Glenboig is a village in the North Lanarkshire area of Scotland, situated north of Coatbridge.
The Glenboig local railway station closed in 1960 and the local coal mining and brick-making industries ceased by the 1980s.
At the beginning of the last century Glenboig was a thriving industrial village and was famous for the production of fireclay products. The population of the village increased from only 120 in 1860 to 1,500 in 1890 and nearly all the houses in Glenboig formerly belonged to the Glenboig Union Fireclay Company whose works were said to be the largest of their kind in the world. The reputation of the goods produced at the works was such that medals were awarded from all over the world including awards from Chile, India and Australia. The village of Glenboig prospered in the mid 19th century with the development of the Glenboig Union Fireclay Company (read the story) There was an increasing demand for its quality fireclay product from home and abroad. The works were, at one time, believed to be the largest in the world.
If Glenboig's main industry was Fireclay, another important spoke in the industrial revolution was the railways. The Monkland and Kirkintilloch was started in 1824, and opened in 1826, running from, Palacecraig, up through Coatbridge and Gartsherrie, and immediately to the East of the Glenboig village. It has a claim to be Scotland's first actual "railway", putting it among the first few in the world. A few years later, in 1831, the Glasgow and Garnkirk line opened, running on the other side of Glenboig, joining the Monkland and Kirkintilloch at Gartsherrie. Interestingly, these were the earlier Scottish lines to use locomotives. Both were built almost exclusively to carry coal but each, however, developed an increasing volume of other freight and of passenger traffic. The village of Glenboig was not all belching chimneys, fire brick and screeching trains. Its first church was built around the middle of the 1800s.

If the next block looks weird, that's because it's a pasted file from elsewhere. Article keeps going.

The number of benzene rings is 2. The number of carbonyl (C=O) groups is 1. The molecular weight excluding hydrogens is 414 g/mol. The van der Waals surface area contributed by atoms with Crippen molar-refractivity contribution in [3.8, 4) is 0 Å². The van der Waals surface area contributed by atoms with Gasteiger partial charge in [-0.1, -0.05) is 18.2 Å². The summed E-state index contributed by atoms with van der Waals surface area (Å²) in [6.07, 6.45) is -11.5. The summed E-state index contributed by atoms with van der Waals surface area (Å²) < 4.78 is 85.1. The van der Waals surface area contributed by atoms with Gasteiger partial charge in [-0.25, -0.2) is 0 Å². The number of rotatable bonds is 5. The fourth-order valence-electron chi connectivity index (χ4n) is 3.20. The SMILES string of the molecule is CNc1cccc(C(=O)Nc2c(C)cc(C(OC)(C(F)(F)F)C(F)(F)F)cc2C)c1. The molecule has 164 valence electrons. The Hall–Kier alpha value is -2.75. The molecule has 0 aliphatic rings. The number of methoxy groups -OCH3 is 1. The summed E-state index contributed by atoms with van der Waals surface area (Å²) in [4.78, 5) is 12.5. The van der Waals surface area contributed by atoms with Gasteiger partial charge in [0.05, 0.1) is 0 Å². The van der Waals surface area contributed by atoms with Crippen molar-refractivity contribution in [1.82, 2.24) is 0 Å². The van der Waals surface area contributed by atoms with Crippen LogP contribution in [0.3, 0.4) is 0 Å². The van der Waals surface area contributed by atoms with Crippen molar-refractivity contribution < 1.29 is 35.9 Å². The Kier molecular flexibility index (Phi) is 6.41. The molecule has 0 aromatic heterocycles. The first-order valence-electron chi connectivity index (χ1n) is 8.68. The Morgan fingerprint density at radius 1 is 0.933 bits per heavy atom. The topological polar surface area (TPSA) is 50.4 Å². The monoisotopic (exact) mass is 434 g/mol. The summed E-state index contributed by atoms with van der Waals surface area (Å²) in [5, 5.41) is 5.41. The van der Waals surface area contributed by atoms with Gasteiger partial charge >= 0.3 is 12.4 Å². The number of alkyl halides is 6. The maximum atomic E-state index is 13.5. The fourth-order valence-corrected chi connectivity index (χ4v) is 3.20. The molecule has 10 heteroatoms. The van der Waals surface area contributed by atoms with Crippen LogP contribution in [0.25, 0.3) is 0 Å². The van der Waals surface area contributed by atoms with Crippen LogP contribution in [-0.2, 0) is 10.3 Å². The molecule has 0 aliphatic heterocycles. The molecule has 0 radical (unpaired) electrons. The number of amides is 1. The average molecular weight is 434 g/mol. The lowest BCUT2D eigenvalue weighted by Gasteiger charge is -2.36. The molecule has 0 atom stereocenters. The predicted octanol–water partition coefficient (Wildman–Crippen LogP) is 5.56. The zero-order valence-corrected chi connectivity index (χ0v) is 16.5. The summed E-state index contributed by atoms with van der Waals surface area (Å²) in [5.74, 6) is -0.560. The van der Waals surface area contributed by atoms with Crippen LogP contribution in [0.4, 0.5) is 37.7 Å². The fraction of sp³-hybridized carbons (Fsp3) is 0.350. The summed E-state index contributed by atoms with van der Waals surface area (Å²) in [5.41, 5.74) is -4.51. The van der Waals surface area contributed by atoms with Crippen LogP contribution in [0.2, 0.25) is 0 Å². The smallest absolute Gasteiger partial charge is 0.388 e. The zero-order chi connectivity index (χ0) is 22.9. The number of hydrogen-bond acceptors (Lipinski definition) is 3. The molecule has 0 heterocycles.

The village's first school was built in 1875-6, with two rooms and places for 177 children. This building had to be abandoned earlier in 1900s due to subsidence, and it has now been replaced.
Annathill: The name Annathill is thought to mean the site of a patron saint's church and early settlement in the area is proved by prehistoric ritual and burial sites. The later history is of a mining village near the pithead of the former Bedlay Colliery and the population of the village in 1981 was 149.
Bedlay Colliery: Bedlay was opened in 1905 by William Baird & Co. It was established to produce high quality coking coal for the Gartsherrie Iron Works. In 1969 there were almost 1000 men employed at Bedlay and they produced some 250,000 tons annually. The mine closed in 1981 and the mineshafts were filled the following year.
In 1999 residents got together to discuss the problems affecting their local environment. As a result the Glenboig and North Central Environmental Group was established with the aim of addressing local environmental issues. Glenboig Village Park was created
In recent years the village has grown, with the addition of two new housing estates. The village also had,two pubs - 'The Big Shop' and 'The Village Inn (now closed)', a post office, beauty saloon, News Agent, 2 take aways, and a Londis.
Within the community there are a many small businesses from flower arranging to mortgage brokers
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